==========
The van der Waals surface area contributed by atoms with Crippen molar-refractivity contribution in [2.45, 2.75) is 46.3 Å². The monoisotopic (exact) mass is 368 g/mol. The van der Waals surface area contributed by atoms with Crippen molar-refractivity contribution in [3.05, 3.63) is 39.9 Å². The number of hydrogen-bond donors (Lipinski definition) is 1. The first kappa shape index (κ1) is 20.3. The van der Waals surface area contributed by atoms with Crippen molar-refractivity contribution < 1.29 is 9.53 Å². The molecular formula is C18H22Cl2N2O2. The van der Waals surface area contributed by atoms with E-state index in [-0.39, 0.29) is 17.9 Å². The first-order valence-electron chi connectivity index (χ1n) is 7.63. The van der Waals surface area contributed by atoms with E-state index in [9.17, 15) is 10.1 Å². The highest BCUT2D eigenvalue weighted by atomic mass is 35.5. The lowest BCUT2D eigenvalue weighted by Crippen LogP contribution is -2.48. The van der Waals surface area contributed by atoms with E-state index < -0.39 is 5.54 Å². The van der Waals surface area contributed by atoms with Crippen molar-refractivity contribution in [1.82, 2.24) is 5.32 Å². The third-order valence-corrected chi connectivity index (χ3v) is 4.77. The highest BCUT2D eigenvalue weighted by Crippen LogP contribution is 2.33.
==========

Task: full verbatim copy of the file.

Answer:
The van der Waals surface area contributed by atoms with Crippen molar-refractivity contribution in [2.45, 2.75) is 46.3 Å². The monoisotopic (exact) mass is 368 g/mol. The van der Waals surface area contributed by atoms with Crippen molar-refractivity contribution in [3.05, 3.63) is 39.9 Å². The number of hydrogen-bond donors (Lipinski definition) is 1. The first kappa shape index (κ1) is 20.3. The van der Waals surface area contributed by atoms with Crippen molar-refractivity contribution < 1.29 is 9.53 Å². The molecular formula is C18H22Cl2N2O2. The van der Waals surface area contributed by atoms with E-state index in [-0.39, 0.29) is 17.9 Å². The first-order valence-electron chi connectivity index (χ1n) is 7.63. The van der Waals surface area contributed by atoms with E-state index in [9.17, 15) is 10.1 Å². The highest BCUT2D eigenvalue weighted by atomic mass is 35.5. The lowest BCUT2D eigenvalue weighted by Crippen LogP contribution is -2.48. The van der Waals surface area contributed by atoms with E-state index < -0.39 is 5.54 Å². The van der Waals surface area contributed by atoms with Crippen molar-refractivity contribution in [1.82, 2.24) is 5.32 Å². The third-order valence-corrected chi connectivity index (χ3v) is 4.77. The highest BCUT2D eigenvalue weighted by Crippen LogP contribution is 2.33.